Update: According to Lt Kraig Gray, the rescue of an adult female distressed kayaker took place around 11:15am.
Gray said that the woman,who is from Greenwich went into the water with a wet suit, which he said takes time to keep you warm, whereas a dry suit excludes the water altogether.
“There were some choppy waves that for a small craft made it likely the boat capsized,” he added. “They had a lot of safety precautions put in this place, but they needed just one more – a dry suit.”
Gray said the woman was treated for hypothermia, after she got swamped and soaked.
Original Story: Sunday, March 19. On Saturday Greenwich Police responded to a Mayday distress call over the VHF radio channel 16 about a person in the water who had fallen out of a kayak due north of Great Captain’s Island.
Greenwich Police Dispatch and the Coast Guard responded by radio.
Sgt. Sean O’Donnell and Sgt. Michael O’Conner Sr arrived via Police Boat 125 and located the kayaker in distress along with two other kayakers approximately 200 yards north of Great Captain’s Island.
By the time police arrived, the kayaker was in the water partially aboard a kayak and appeared to be potentially hypothermic and exhausted.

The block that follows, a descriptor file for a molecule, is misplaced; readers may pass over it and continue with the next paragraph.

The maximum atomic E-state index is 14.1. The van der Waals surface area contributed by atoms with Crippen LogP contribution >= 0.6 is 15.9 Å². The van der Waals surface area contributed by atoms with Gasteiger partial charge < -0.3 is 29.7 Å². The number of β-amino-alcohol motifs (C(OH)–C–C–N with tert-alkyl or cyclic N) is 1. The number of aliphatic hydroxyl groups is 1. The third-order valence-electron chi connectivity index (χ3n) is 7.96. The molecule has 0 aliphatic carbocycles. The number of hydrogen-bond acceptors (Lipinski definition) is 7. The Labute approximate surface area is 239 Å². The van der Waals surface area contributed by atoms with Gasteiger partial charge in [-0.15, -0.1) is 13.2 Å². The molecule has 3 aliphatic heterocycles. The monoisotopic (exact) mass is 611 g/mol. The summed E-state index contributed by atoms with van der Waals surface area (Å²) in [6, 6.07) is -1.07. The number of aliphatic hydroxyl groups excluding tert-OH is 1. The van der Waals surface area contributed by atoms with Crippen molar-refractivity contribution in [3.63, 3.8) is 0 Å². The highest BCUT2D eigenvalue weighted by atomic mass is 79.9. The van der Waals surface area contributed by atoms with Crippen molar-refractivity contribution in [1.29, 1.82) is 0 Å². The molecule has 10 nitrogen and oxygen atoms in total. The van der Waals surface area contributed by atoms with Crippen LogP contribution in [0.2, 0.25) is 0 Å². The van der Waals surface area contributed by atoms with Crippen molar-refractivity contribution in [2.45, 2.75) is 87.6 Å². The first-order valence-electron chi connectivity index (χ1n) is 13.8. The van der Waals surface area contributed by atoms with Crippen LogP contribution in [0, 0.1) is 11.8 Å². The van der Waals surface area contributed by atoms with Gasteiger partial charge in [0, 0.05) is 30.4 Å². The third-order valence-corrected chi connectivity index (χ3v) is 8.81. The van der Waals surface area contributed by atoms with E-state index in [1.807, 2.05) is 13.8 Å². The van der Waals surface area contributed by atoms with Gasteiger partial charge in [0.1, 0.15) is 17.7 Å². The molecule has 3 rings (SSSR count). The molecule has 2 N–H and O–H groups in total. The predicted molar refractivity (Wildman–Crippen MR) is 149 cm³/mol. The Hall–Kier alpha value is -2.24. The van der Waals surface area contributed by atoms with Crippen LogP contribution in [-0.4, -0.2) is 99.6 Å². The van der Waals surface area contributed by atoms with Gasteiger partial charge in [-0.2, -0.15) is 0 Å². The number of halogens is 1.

Police removed the kayaker and transported the victim to the Indian Harbor Yacht Club were Greenwich Emergency Medic Service (GEMS) was awaiting.
The victim was treated and rapidly transported by GEMS to Greenwich Hospital with a low body temperature.
According to Greenwich Police in a Facebook post on Saturday afternoon, the patient was treated and released.
The other two kayakers were able to paddle into Byram Harbor without any further incident.
Although everyone has had enough of the snow, the conditions were not favorable to kayaking on Saturday.
All kayakers were fit and experienced, but water temperatures would require a dry suit.
Police recommend visiting Paddling.com for information about kayaking. The below is an excerpt from their safety bulletin.
Kayaking can be a remarkably safe and user-friendly activity but situations can become very serious, very fast.
It’s important to understand the risks and hazards involved with kayaking and assume a conservative and safety conscious attitude when making decisions on the water.
1) Don’t drink alcohol and paddle.
2) Always wear a life jacket on the water.
3) Always dress for the conditions. Cold water represents the biggest hazard because immersion in cold water can quickly lead to hypothermia. Now if you are going to be paddling in cold or cooler water, you need to be more conservative with all your decisions and you need to paddle in calm conditions, close to shore and never alone.
4) Choose an appropriate paddling location for your skill level.